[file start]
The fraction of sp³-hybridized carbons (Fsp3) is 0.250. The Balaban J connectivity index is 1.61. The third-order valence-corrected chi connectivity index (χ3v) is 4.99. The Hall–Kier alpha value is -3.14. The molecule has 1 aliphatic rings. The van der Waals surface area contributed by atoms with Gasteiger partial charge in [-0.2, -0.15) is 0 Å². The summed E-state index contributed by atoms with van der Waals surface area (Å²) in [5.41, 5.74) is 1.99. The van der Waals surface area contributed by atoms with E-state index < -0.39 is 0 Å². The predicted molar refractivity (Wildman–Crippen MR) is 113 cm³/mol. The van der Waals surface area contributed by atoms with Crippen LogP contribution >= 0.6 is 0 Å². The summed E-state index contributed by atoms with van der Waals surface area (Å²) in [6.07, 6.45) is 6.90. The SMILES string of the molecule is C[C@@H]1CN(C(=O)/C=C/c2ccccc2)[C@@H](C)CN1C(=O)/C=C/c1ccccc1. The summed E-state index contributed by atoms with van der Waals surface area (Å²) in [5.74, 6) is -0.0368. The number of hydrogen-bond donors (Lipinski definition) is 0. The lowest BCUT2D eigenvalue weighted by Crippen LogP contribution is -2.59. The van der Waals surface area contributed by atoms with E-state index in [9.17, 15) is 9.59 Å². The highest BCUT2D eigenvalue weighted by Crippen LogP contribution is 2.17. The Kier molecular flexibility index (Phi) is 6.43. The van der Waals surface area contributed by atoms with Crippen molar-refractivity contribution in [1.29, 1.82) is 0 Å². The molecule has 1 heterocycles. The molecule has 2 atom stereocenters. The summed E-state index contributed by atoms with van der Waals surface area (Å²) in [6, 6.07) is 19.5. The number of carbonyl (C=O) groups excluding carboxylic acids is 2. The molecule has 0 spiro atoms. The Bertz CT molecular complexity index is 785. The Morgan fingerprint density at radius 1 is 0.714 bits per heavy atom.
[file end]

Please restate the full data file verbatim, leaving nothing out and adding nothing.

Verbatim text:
The fraction of sp³-hybridized carbons (Fsp3) is 0.250. The Balaban J connectivity index is 1.61. The third-order valence-corrected chi connectivity index (χ3v) is 4.99. The Hall–Kier alpha value is -3.14. The molecule has 1 aliphatic rings. The van der Waals surface area contributed by atoms with Gasteiger partial charge in [-0.2, -0.15) is 0 Å². The summed E-state index contributed by atoms with van der Waals surface area (Å²) in [5.41, 5.74) is 1.99. The van der Waals surface area contributed by atoms with E-state index < -0.39 is 0 Å². The predicted molar refractivity (Wildman–Crippen MR) is 113 cm³/mol. The van der Waals surface area contributed by atoms with Crippen LogP contribution >= 0.6 is 0 Å². The summed E-state index contributed by atoms with van der Waals surface area (Å²) in [6.07, 6.45) is 6.90. The SMILES string of the molecule is C[C@@H]1CN(C(=O)/C=C/c2ccccc2)[C@@H](C)CN1C(=O)/C=C/c1ccccc1. The summed E-state index contributed by atoms with van der Waals surface area (Å²) in [5.74, 6) is -0.0368. The number of hydrogen-bond donors (Lipinski definition) is 0. The lowest BCUT2D eigenvalue weighted by Crippen LogP contribution is -2.59. The van der Waals surface area contributed by atoms with E-state index in [9.17, 15) is 9.59 Å². The highest BCUT2D eigenvalue weighted by Crippen LogP contribution is 2.17. The Kier molecular flexibility index (Phi) is 6.43. The van der Waals surface area contributed by atoms with Crippen molar-refractivity contribution in [1.29, 1.82) is 0 Å². The molecule has 1 heterocycles. The molecule has 2 atom stereocenters. The summed E-state index contributed by atoms with van der Waals surface area (Å²) in [6, 6.07) is 19.5. The number of carbonyl (C=O) groups excluding carboxylic acids is 2. The molecule has 0 spiro atoms. The Bertz CT molecular complexity index is 785. The Morgan fingerprint density at radius 1 is 0.714 bits per heavy atom.